Summers the time for your kids to be activeto jump,
run, play ball and have fun. And it turns out that all that free-wheelin
exercise is good for the minds of your children, too.
Scientists have detected evidence that exercise help keeps neurons
alive and stimulates cell growth. Researchers at the Salk Institute
in La Jolla, California, found that mice living in an environment
that included running wheels, tunnels and toys improved their learning
ability and doubled the number of new neurons in an area of the
brain that involves long-term memory.
At Princeton University, research shows the number of new brain
cells produced per day more than doubled in monkeys who regularly
took part in exercises that used motor and decision-making skills.
At the eight branches of the Springfield-Greene County Library
times always include movement of some typedancing, hopping
up and downfollowed by the three-year-olds sitting quietly
while the librarian reads a book. Its a balance of mind and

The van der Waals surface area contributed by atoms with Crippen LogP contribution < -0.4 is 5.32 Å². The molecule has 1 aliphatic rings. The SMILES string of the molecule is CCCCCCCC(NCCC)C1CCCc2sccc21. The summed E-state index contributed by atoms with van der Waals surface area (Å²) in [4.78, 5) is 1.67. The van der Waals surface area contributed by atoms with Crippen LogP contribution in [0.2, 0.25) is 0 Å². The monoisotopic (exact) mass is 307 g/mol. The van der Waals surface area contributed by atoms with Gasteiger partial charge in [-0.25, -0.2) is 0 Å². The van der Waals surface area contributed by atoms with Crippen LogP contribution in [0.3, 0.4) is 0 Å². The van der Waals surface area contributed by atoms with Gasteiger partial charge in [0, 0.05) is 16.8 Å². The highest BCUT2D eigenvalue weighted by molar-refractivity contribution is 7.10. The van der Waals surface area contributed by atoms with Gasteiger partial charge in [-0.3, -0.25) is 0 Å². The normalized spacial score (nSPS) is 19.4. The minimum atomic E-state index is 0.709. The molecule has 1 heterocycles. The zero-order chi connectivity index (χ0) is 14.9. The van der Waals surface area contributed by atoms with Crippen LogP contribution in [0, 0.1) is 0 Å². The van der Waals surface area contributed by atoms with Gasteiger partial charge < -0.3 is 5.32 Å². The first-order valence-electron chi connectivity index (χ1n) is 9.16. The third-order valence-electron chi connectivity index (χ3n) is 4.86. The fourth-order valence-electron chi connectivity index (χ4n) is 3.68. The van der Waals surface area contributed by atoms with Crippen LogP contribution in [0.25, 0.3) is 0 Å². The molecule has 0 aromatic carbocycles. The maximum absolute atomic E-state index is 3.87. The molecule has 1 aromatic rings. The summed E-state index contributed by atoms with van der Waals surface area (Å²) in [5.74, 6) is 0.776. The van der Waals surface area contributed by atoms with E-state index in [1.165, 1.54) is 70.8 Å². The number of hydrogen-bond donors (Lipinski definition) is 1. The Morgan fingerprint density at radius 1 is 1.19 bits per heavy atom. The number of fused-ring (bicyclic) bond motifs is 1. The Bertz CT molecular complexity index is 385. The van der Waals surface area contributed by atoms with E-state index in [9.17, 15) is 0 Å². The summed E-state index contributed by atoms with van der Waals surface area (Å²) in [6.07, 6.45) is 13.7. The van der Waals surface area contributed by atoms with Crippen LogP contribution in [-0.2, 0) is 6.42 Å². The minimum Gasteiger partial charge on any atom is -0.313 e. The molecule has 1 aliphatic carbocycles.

body exercisewhat we call the Minds in Motion initiative.
Make this connection in your kids by checking out any of these
books from the Library:
Unlimited: How Wilma Rudolph Became the Worlds Fastest Woman
by Kathleen KrullDramatically visualized, this remarkable
story shows how the sickliest child from Clarksville, Tennessee,
became an Olympic champion.
Just a Game by John FarrellWinning or losing, its
all about how you play the game. The soccer kids teach the adult
fans and coaches this important lifetime lesson.
Basketball Dream by Barbara E. BarberAll sports
have their ups and downsits how you cope with them
that counts. Allies story is a tribute to perseverance.
Team That Couldnt Lose by Matt ChristopherA
chapter book for older kids, this is the story of a football team
that cant figure out where their fantastic new plays are